has developed a reputation for tearing its themes from the headlines, and the latest episode, â€˜A Measure of Salvationâ€™, is no exception! The episode is a follow up to last weekâ€™s â€˜Tornâ€™ where the search for a mythological nebula that might point the way to Earth was high on Cylon and Colonial agendas. With deadly consequences for the Cyclons who found a disease bearing probe floating around and unwisely brought it on board.
When we left off, the Cylons were in fear that any dying Cylon could bring the disease back with them through the resurrection process, effectively wiping out the entire Cylon race. When we pick up this week, the humans on Battlestar Galactica
are hoping that will be just the case as they plot to bring Cylon prisoners from the afflicted base-star within range of the Cylons resurrection ship for execution. A plan that should, if all goes well, destroy the Cylons finally.
Naturally this sparks a debate about genocide and biological weapons which is just so in tune with the Battlestar Galactica
motif of stealing story-lines from the backwaters of CNN. Granted, it was brought about in a challenging way, the idea of â€œis genocide rightâ€ in this circumstances kinda fell flat. The Cyclons did, after-all, try to nuke the humans out of existence and keep the remains as breeders and pets; the action-adventure space opera fiend in me just wonâ€™t allow the conundrum much air time in my brain, itâ€™s clearly a case of tit-for-tat.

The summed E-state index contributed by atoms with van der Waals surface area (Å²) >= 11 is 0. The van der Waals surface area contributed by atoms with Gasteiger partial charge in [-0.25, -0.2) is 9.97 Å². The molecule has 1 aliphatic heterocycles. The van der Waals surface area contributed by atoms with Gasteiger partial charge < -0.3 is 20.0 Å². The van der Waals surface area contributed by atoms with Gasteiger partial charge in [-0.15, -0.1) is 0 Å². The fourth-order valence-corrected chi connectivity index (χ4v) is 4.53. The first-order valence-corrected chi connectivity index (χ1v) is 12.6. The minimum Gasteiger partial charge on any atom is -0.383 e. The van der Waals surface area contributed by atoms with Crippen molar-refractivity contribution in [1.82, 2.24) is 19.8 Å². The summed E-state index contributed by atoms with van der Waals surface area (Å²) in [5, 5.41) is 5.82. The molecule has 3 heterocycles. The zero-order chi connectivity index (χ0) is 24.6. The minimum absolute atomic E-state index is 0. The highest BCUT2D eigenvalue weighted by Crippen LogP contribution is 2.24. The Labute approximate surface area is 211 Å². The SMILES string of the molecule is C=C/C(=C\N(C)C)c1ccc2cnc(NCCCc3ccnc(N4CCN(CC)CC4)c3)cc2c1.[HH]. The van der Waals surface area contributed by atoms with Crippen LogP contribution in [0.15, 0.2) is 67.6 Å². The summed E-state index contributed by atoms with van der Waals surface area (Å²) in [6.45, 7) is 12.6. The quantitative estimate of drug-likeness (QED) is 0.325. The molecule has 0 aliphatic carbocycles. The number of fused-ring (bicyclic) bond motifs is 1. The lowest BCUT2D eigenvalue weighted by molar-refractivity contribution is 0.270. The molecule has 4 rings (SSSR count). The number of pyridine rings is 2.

But try as I might to stay in Friday night sci-fi mode, â€˜A Measure of Salvationâ€™ just kept ripping back to the social and geopolitical undertones. Does Sharon / Boomer / Athena prove that the cylons are redeemable? Did Baltarâ€™s torture just prove that such techniques will more-often-than-not just bare false confession, or worse, faithless allegiances? When, if ever, is genocide justified? When is it ok to use a biological weapon?
The idea that escapist entertainment can be a vehicle for promoting deeper debate on challenging social issues is exciting for sure. And, Clearly, Battlestar Galactica
is not going to change when it comes to its obsession with being thinking-persons-sci-fi, but lately the propensity to tip the scales towards sparking social re-evaluation and away from rock-em sock-em sci-fi action has become a little, well tiresome. Itâ€™s important for the civic minded folks behind Battlestar Galactica
to remember that all parables have an interesting story at their core that functions well with or without its loftier intent.
Luckily, Battlestar Galactica
â€˜A Measure of Salvationâ€™ has just enough action and adventure mixed in to prevent it from landing as a guest on Crossfire, even though it feels like thatâ€™s more where it wants to be.